Consumer Forum Decision on Commercial Purpose: Shriram Chits vs. Raghachand Associates

In a recent legal ruling, the Supreme Court of India deliberated on the case of ‘Shriram Chits vs. Raghachand Associates’ regarding the commercial purpose of services obtained. The consumer forum’s decision sheds light on the definition of a consumer and the criteria for proving a commercial purpose. The court’s dismissal of the appeal has significant implications for consumer protection and service provider responsibilities. Let’s delve deeper into this important judgement.


  • Complainant sought redressal for non-refund of subscription amount due to illegal termination of chit fund business by OP in 1996.
  • District Forum addressed the objection that complaint was not maintainable.
  • OP filed writ petitions against the order of Additional Registrar.
  • Complaint alleged deficiency of service due to illegal termination of chit fund business and non-refund of subscription amount.
  • Subscription made in chit group 53005/Ticket No.9 for Rs.1,00,000 payable at Rs.2500 per month for 40 months.
  • Complainant previously redressed consumer grievance before Principal Consumer Disputes Redressal.
  • High Court directed complainant to approach Consumer Forum as cases not maintainable under Chit Funds Act.
  • OP raised preliminary objection that complainant does not qualify as a consumer under Consumer Protection Act, 1986.
  • Complainant requested OP to repay chit amount deposited until stoppage of business.
  • State Forum upheld District Forum’s decision on deficiency in service.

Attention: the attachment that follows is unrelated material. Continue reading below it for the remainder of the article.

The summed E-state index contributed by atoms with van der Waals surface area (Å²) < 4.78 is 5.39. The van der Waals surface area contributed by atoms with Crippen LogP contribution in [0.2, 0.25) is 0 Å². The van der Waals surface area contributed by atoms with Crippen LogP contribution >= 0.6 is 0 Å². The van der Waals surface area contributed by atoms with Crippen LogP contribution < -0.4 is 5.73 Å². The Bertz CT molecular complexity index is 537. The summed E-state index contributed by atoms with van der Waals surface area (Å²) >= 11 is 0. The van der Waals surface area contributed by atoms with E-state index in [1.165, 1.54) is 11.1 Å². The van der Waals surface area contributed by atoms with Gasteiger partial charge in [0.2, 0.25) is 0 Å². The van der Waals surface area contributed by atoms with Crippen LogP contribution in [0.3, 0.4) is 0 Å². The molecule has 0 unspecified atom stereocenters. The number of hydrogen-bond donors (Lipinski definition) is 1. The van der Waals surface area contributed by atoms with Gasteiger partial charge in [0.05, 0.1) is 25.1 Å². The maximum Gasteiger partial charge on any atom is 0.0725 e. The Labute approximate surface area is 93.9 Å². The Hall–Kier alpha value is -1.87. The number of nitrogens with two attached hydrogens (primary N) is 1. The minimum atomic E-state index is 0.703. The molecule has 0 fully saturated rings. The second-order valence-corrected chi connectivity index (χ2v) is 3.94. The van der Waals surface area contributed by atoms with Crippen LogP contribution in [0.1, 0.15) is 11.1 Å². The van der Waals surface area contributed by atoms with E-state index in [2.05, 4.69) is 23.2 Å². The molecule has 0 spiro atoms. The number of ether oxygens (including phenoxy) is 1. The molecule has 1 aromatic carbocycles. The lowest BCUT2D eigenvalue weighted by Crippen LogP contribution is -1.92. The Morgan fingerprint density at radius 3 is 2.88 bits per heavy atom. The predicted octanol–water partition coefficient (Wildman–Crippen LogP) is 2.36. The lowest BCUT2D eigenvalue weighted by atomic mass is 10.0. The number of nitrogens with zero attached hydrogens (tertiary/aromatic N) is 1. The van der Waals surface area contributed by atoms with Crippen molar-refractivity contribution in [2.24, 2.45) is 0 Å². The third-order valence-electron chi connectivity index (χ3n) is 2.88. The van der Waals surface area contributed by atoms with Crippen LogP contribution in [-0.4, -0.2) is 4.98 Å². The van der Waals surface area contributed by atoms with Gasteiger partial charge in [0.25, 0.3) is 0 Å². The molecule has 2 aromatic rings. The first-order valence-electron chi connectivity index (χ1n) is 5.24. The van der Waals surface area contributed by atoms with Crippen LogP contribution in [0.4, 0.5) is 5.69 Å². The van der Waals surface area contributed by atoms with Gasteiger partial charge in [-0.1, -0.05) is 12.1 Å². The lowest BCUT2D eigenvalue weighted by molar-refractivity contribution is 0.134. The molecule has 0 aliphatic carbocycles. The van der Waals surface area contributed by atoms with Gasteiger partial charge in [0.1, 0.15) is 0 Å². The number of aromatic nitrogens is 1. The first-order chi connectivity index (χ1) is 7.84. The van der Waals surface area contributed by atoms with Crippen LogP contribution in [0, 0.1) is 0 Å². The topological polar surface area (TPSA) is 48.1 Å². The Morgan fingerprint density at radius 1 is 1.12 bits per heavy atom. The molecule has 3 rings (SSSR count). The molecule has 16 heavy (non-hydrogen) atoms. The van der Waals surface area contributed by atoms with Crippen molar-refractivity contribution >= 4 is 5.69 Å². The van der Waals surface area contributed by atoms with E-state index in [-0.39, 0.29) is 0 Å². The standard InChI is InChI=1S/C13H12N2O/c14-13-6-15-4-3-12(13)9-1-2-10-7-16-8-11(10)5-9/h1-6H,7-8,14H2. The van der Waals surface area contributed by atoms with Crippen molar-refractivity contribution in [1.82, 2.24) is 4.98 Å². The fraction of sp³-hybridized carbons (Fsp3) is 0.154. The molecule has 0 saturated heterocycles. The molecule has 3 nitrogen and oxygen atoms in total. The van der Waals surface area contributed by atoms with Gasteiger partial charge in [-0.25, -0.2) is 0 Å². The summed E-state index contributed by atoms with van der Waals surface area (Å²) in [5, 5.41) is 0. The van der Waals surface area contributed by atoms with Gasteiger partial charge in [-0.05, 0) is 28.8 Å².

• State Forum did not address the challenge to the maintainability of the complaint raised in the appeal.
  • State Forum ordered refund of claimed amount with 18% interest per annum.

Also Read: Nalininath Mitra vs. State of Bihar – Land Lease Renewal Case


  • The District Forum framed the issue of whether the service obtained by the complainant was for a commercial purpose.
  • To demonstrate that the service was obtained for a commercial purpose, the OP relied on two circumstances: (a) the statement in the complainant that there was an ‘understanding between complainant and opposite party to promote chit business’; (b) findings of an internal audit conducted by the OP.
  • Section 2 (7) of the Act was referenced to determine if the complainant proved the alleged deficiency in service by the OP.

Also Read: Delhi Metro Rail Corporation v. Value Added Tax Officer: Upholding the Timely Refund Mandate


  • The Senior Advocate for the OP argued that the complainant did not plead or prove that the services availed were for securing livelihood through self-employment.
  • It was emphasized that the onus to prove the services were availed for earning livelihood rests on the complainant.
  • Reference was made to cases such as Laxmi Engineering Works (1995) 3 SCC 583, Leelavathi Kirtilal Medical Trust v. Unique Shanti Developers (2020) 2 SCC 265, Cheema Engineering Services (1997) 1 SCC 131, and Paramount Digital Lab (2018) 14 SCC 81.